Notions of the Americans

Cooper wrote Notions of the Americans in 1830, when he traveled around the United States. The contrast between Cooper' s approach to American Indians in Notions and in his fiction pieces such as Last of the Mohicans is striking. In both texts, he is interested in the passing of the American Indian due to the advance of European civilization. However, in Last of the Mohicans, this passing is tragically dramatized in sentimentalizing and demonizing terms; in Notions, it is accepted as inevitable and while unfortunate, not necessarily tragic. Cooper states: "Still, many [Indians] linger near the graves of their fathers, to which their superstitions, no less than a fine natural feeling, lend a deeper interest. The fate of the latter is inevitable; they become victims to the abuses of civilization, without ever attaining to any of its moral elevation."

While Cooper refrains from reinscribing the same patterns of sentimentalizing and demonizing present in his fiction pieces, in Notions he reveals that he is unable to understand Indians within the terms of their own culture. He consistently compares them to the European class system, such as when he says, "In point of civilization, comforts, and character, the Indians, who remain near the coasts, are about on a level with the lowest classes of European peasantry. Perhaps they are somewhat below the English, but I think not below the Irish peasants."

In Last of the Mohicans, however, Cooper is sensitive about not only American Indian culture in general, but about separate American Indian cultures, which are often overlooked. There were hundreds and hundreds of Indian nations in the nineteenth century (indeed, there are over three hundred now), but authors often homogenize them into one "pan-Indian" identity. Cooper carefully researched the Mohawk culture and included details into his narrative. However, in Notions, Cooper states: "In the more interior parts of the Country, I frequently met families of the Indians, either travelling or proceeding to some villages, with their wares. They were all alike a stunted, dirty, and degraded race." [Emphasis my own].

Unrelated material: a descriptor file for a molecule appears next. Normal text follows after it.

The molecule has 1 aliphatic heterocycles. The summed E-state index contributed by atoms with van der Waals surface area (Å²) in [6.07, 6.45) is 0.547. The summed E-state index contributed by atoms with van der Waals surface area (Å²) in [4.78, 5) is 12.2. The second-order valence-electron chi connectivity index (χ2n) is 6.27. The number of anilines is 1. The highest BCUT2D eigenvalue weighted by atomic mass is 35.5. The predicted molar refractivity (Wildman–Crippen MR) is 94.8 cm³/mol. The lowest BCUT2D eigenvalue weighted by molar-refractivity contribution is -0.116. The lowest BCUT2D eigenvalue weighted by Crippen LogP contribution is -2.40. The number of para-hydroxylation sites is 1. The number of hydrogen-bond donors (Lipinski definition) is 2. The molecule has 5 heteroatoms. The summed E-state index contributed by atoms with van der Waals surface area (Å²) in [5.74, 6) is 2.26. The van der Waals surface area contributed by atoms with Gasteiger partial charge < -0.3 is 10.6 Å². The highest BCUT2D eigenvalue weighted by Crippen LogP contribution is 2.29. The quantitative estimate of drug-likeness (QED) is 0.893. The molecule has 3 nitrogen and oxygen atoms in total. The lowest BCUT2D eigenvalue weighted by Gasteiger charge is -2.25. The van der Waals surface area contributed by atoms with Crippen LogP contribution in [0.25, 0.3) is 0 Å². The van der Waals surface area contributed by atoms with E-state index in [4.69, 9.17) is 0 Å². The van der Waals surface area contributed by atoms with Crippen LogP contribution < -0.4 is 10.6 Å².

This brief comparison reveals that in his fiction, Cooper was much more culturally relevant than in his nonfiction observations. Although in Last of the Mohicans and other works Cooper idealized "good Indians" such as Chingachook and Uncas, and demonized "bad Indians" such as Magua, he made an attempt to portray the Indians in the culturally correct context.

Excerpt from Notions of the Americans

Back to Cooper's Indians